These dwarfish subterranean dog-people are renowned for their cowardice, preferring to defend their lairs with sadistic traps than to risk their lives in battle. Nonetheless, some choose the path of adventure, whether from overweening greed, an unsatisfied bloodthirsty streak or some unkoboldish vein of courage. Their hairless, scaly red-brown hides blend in with the dirt and stone of their lairs; only the dull red glow of their eyes gives them away.

The prime requisite for a kobold is Dexterity. A kobold character whose Dexterity score is 13 or higher will receive a bonus on earned experience.

RESTRICTIONS: Kobolds use four-sided dice (d4) to determine their hit points. They may advance to a maximum of 4th level of experience. Kobolds may use any type of weapon that has been “cut down” to their size. Thus, they cannot use a two-handed sword or long bow, but may use a sword or short bow. They may wear nothing more protective than leather armor, and cannot use a shield. Kobolds must have a minimum score of 9 in Dexterity.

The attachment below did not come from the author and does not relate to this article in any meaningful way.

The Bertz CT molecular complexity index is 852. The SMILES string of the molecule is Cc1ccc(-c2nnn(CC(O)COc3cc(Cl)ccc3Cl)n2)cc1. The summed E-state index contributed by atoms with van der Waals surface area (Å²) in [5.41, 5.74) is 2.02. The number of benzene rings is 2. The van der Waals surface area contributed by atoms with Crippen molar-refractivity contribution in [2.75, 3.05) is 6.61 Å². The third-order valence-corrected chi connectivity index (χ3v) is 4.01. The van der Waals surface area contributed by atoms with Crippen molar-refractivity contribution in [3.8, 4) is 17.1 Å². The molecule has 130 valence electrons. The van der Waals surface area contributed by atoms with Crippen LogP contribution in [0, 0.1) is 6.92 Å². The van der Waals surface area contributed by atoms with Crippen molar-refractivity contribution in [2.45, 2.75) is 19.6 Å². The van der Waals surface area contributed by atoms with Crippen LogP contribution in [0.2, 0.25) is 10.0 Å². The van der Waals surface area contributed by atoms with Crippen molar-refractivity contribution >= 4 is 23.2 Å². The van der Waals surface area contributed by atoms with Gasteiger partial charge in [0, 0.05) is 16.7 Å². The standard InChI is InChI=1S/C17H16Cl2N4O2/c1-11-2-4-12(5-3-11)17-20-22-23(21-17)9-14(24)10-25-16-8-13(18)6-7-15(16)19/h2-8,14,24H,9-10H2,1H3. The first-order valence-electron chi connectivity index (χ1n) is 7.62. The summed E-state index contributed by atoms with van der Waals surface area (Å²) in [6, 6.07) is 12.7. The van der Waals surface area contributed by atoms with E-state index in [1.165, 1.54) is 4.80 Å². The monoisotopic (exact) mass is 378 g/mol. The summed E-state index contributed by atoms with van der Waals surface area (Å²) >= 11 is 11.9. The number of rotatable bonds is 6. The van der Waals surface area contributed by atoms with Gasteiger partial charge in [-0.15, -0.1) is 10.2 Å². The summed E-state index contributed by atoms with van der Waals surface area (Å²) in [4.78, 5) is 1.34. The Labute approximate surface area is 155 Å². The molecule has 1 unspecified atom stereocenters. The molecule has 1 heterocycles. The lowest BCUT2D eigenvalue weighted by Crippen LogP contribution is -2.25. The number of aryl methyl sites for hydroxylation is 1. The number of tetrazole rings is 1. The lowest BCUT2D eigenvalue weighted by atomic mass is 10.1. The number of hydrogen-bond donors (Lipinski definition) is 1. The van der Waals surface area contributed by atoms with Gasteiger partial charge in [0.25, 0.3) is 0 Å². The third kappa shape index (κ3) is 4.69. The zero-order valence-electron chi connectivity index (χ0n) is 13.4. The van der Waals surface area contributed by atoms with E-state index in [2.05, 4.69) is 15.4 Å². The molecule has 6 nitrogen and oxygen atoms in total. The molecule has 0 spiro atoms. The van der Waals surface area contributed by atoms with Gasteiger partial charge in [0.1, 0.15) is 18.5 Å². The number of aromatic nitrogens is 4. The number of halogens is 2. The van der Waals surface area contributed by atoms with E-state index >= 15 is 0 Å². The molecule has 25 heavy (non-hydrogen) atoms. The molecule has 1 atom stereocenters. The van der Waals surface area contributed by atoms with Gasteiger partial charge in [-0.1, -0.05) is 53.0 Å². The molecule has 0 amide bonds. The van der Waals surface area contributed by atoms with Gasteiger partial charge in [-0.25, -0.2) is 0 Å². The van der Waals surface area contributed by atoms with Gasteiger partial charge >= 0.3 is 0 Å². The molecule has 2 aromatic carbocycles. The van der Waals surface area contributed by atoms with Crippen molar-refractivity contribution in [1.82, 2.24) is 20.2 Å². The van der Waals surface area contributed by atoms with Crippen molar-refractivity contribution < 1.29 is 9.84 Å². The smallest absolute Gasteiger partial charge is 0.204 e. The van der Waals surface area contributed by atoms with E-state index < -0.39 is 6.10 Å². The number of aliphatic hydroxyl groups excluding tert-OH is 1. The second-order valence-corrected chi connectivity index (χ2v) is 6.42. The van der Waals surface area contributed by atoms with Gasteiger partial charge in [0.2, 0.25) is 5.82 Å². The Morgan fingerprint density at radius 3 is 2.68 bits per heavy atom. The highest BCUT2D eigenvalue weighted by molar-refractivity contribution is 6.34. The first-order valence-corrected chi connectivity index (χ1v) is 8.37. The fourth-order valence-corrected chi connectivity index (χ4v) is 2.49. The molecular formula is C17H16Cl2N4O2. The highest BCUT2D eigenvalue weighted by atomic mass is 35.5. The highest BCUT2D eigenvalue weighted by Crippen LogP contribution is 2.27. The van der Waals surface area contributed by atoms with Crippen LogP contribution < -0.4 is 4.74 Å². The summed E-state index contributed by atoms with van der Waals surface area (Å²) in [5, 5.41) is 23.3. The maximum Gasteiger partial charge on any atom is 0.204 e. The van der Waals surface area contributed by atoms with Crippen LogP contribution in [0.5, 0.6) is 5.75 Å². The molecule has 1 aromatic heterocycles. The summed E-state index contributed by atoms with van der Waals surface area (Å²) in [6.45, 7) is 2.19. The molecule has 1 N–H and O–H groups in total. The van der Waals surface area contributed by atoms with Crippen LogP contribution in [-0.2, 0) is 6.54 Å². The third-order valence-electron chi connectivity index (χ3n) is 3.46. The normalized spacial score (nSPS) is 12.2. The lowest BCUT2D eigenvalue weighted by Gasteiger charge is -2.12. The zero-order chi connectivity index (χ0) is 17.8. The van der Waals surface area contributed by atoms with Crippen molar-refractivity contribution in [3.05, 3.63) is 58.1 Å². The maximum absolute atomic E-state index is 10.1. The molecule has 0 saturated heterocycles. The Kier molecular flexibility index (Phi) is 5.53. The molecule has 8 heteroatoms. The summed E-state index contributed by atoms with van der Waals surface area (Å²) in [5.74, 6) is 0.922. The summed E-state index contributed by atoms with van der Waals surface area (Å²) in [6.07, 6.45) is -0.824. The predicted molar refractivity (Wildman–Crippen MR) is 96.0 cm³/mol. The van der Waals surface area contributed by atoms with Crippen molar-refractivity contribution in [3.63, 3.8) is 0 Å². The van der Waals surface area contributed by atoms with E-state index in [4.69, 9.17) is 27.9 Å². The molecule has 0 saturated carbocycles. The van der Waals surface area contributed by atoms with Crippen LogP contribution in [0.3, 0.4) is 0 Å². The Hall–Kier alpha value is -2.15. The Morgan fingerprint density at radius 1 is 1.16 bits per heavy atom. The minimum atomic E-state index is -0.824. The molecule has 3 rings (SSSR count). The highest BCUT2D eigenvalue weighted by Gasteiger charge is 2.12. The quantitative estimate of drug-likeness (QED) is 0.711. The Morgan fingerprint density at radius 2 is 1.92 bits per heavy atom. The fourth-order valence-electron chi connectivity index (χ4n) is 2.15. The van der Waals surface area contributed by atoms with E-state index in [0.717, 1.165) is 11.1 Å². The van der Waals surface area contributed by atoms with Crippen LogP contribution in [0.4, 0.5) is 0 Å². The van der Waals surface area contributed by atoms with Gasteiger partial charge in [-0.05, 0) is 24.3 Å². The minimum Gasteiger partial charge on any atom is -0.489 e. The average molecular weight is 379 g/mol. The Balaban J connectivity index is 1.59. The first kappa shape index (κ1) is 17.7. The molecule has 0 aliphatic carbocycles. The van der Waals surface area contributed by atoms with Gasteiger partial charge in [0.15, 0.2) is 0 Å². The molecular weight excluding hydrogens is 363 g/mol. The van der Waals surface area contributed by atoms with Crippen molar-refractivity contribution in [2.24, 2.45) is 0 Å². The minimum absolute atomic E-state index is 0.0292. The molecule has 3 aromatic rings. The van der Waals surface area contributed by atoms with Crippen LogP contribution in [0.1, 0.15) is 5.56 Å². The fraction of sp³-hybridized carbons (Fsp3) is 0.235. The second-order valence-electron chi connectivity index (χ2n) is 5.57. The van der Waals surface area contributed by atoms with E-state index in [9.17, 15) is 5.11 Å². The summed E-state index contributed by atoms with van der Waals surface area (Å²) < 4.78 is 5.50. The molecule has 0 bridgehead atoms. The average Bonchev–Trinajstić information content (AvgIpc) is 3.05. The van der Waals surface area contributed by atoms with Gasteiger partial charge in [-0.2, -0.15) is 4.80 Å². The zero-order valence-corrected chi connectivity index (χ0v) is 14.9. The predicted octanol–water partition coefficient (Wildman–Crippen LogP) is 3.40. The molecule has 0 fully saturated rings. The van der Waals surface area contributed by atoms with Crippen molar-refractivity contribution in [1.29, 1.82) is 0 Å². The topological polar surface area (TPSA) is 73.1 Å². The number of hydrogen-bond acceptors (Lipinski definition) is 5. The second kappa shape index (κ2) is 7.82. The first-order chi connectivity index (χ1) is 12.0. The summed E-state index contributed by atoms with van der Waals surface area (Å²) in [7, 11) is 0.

SPECIAL ABILITIES: Kobolds live in underground caverns and warrens, and have infravision (heat-sensing sight) which allows them to see 60 feet in the dark. A kobold’s sneaky nature and tricksy upbringing allows it to open locks, find and remove traps, climb walls, move silently, hide in shadows, pick pockets and hear noise as a thief. Due to their small size and skill at dodging, kobolds have a bonus of -2 to their Armor Class when being attacked by creatures larger than man-sized. All kobolds speak Common, Kobold and the alignment language or dialect of the character, plus the languages of goblins and orcs.

SAVING THROWS: As thieves.


ADVANCEMENT: As per the thief advancement table.


White Box Archaeology: The Pyrologist

Let’s set the wayback machine to the ’70s, at the dawn of Dungeons & Dragons. For you kids out there, this entirely predates the Internet as we know it; there were no blogs or forums on which to share ideas. Gamers who wanted to broadly disseminate gaming material would submit their work to fanzines, which were compiled on a typewriter, printed via photocopier or mimeograph, and sent out via snail mail.